In addition to providing occasional perspectives on pedagogy, this blog will often be a reflection on my social media posts, drawing on some combination or synthesis of posts/insights that I have boosted on Facebook or Twitter.
I'll start with this image, posted a few days ago by Syreeta Neal on a Facebook group to which we both belong:
Image description: text stating “Calling it *imposter syndrome*” hides the fact that _oppressive systems_ teach many of us to actively *suppress* and *hate* ourselves. It’s _not_ imposter syndrome, it’s the *consequences* of oppression. - Blair Imani” - text between asterisks is highlighted in dark yellow.
As I mentioned on Facebook, I think it's especially relevant for folks who are from non-dominant identities in a particular area of academia or professional work (and that might mean different identities in different contexts). And...
.... quite a few of us who are white (cisgender, straight, middle-aged) men have experienced some version of imposter syndrome in our professional lives. But while I think it's valuable for us to offer solidarity in this to those who are less obviously perceived to "belong" in our profession because of their identities or intersections thereof, I suspect that imposter syndrome has a very different set of consequences and deeper roots for those who have been told/shown over and over again (whether explicitly or implicitly) that they "don't belong" than they do for those of us who can readily be perceived as "belonging" within the dominant system, and I think I/we need to be careful to say things like "I've also felt imposter syndrome" as if the feeling were as easily dismissable for marginalized folks.
Something for me to ponder more, and I hope this is an interesting reflection point for others too. Please feel free to join the discussion on the original Facebook post.
(In the original thread someone -- perhaps Syreeta Neal? -- also referenced this article in the Harvard Business Review that is recent and apropos of the topic, particularly focusing on the experience of women of color with consequences of oppression that are problematically characterized as "imposter syndrome.")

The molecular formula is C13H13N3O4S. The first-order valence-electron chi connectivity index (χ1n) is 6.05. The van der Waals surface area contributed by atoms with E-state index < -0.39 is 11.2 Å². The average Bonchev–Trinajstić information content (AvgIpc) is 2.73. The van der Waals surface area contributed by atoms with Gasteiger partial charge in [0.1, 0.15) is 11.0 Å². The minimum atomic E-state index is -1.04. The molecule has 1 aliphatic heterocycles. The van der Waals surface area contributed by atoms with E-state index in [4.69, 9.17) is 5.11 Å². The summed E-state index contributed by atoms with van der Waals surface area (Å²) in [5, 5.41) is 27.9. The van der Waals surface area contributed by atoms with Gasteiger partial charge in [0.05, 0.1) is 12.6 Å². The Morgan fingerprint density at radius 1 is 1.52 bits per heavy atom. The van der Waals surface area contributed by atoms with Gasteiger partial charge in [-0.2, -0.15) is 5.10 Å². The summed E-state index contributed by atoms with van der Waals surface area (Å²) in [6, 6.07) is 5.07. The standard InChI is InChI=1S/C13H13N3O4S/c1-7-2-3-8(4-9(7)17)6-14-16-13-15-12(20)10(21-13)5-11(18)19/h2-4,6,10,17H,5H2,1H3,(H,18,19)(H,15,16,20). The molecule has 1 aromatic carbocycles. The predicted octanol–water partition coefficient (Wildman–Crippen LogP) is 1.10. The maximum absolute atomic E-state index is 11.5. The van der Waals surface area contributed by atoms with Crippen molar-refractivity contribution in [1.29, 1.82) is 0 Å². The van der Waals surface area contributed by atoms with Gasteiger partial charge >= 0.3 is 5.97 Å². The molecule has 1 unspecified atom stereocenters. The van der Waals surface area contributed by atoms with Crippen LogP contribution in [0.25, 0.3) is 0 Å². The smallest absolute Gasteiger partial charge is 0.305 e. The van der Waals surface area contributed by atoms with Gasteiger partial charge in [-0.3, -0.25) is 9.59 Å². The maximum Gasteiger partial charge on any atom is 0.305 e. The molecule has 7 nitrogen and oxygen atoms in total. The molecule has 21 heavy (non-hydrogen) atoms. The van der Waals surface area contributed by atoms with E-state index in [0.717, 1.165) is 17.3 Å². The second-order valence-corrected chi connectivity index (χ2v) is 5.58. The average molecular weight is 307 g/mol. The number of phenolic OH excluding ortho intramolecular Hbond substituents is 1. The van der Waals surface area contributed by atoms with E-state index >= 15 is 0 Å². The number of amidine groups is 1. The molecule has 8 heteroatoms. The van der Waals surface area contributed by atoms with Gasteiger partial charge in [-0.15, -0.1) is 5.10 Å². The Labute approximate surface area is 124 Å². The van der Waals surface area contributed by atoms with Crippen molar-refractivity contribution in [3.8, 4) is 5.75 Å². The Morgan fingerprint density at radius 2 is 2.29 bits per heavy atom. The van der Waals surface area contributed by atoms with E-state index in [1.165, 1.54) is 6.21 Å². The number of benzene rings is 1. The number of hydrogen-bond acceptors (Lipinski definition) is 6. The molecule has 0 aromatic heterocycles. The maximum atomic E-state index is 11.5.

In the thread where this was originally posted, there was an interesting conversation about finding a different term for "imposter syndrome" that would reflect this perspective, given the negativity of the term "imposter". I reflected that it reminded me of the social model of disability, according which someone is disabled not by their inherent bodymind configuration but by social barriers that are either explicitly created or at least not removed by those who have the power to determine what kinds of bodies and minds are worthy of acceptance. Certainly "imposter syndrome" is a term that pathologizes an individual (by which an individual self-pathologizes?) and in that respect it's a medical-model term that resonates with the individual-blaming medical model of disability. However, in grammatical terms it's not as easily reclaimed as "disabled", which as a past participle easily accepts the notion that someone/something is responsible for the "disabling" of an individual. Might there be a way to underscore the social model as applied to "imposter syndrome" by the use of a different term?
Your comment will be posted after it is approved.
Leave a Reply.
Reflections on equity and justice in pedagogy, music, disability